Detailed course outlines from Hanna Sárdi Elective modules

Edited by Suzie Noe

Years taught: 10th (11th in the past). Not advised for students under 16.

Objective: To introduce students to the concept of confessional art and behaviours towards confessions throughout the past to contemporary days. The module concludes with each student creating their own creative project (details not included here).vangoghmuseum-p1494V2000-800.jpg

Subject areas: literature, art history, history, philosophy

Key skills:  communication, reading comprehension, critical thinking, close analysis, creativity

Length: 8- 25 weeks. (note: Not all topics are covered each year, I have considerably expanded the curriculum this year because it ran all year, not just for one trimester)

Language level: C1 

Topics covered:

  1. Introduction: Legal, religious and literary associations. Introduction to identifying confessional texts. History of sin and confession in the middle ages  (Lateran Council), iconology of cardinal sins. 
  2. Rousseau and the invention of the autobiography. Introducing key concepts of Rousseau’s philosophy and attitude towards education through two extracts: ‘The ribbon incident ‘ and the ‘comb incident’ from Confessions. focus on Rousseau’s relationship with guilt and childhood.
  3. The reinvention of self: comparison of Sylvia Plath’s Lady Lazarus and Taylor Swift’s song and music video Look What You Made Me Do. Introduction to the idea of taboo. A comparative analysis of the themes of the reinvention of self, death and rebirth in the two pieces. Students carry out close analysis of written text as well as visual media as they are introduced to a “classical” confessional poet and the genre’s presence in popular culture.
  4.  Confession in the visual arts. An overview of self-portraits in art history, using examples from Van Gogh, Frida Kahlo, among others. Discussion on self portraits vs. modern “selfies” on social media. A close examination of Sophie Calle’s  exhibition:  Take Care of Yourself. Students are invited to respond to Calle’s original prompt and respond to her email, with no context. Looking at collective art as a form of confession. Then, close examination of the work of contemporary british artist Tracey Emin, focusing on Everyone I Have Ever Slept With  and My Bed. Students are invited to design their own gallery space/art piece focusing on the topicof loss of friendship/relationship. The aim here is to make students aware of exhibition space and broaden their focus from canvas to room in art.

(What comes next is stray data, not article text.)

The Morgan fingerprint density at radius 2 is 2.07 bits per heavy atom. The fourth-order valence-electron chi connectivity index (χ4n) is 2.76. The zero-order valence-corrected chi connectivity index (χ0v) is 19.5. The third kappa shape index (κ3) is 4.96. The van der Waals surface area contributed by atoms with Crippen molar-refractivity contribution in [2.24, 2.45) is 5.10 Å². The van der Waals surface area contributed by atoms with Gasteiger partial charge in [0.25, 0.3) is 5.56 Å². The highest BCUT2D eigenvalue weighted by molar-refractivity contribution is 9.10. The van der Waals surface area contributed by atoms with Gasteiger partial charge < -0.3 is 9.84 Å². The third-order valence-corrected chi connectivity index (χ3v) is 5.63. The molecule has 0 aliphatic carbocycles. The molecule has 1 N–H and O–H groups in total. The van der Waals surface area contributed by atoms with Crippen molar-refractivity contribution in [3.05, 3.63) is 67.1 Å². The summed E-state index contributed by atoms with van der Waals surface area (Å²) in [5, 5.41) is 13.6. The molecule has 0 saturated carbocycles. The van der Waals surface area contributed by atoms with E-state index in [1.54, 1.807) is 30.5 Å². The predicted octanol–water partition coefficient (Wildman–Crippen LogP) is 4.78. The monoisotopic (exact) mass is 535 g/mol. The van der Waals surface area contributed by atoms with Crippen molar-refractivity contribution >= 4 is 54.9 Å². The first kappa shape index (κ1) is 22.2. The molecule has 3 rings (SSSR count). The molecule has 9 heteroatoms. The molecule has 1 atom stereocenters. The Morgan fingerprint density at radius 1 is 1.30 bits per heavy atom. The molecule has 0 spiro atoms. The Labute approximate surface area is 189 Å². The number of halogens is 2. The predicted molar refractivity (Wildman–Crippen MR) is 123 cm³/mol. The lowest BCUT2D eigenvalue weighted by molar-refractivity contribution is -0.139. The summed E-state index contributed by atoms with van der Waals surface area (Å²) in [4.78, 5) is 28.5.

5. Shame and Guilt: Introduction to Michel Foucault. A closer look at the definition and difference between the two words. Students are invited to reflect on the societal power dynamics created by the reinforcement of shame and guilt.  Students read extracts from Michel Foucault’s History of Sexuality. This is a more discussion-based part of the curriculum that introduces teenagers to Foucault’s theory. Students are invited to look at examples of confessions posted on social media by celebrities, influencers, and everyday people.
  6. Identity politics: Defining the meaning of “identity” and “ politics”. Introducing students to key concepts of intersectionality, performativity, activism, oppression. Historical  overview of human rights movements and protests in the US: Combahee River Collective, Stonewall riots with discussion of  Black Lives Matter, Pride, and protests of the present day. Looking at Coal by Audre Lorde as a combination of political and confessional poetry.
  7. Performance poetry: Brief introduction of Slam poetry through historical context of beatniks and the Harlem Renaissance Students watch recordings of slam poetry and discuss the effects of performance art. Discussion on the audience’s role in confession, authenticity, and social taboos. 
  8. “Bad” Poetry: an overview of the works of Rupi Kaurr and others, and the phenomenom of “instagram poetry”. Students are invited to write their own purposefully bad poem. A discussion on poetic devices (metaphor, simile, enjambment, metre, etc)  and what makes poetry “good” or “bad”. Students are given examples of modern and contemporary confessional poems and identify literary devices in their work to then workshop their own poems and rewrite them. Poets mentioned among others: Anne Sexton, Warsan Shire, Sharon Olds, Audre Lorde

Photo credit: The confession (le confiant) – van gogh museum. Félix Vallotton – The Confession (Le confiant) – Van Gogh Museum. (n.d.).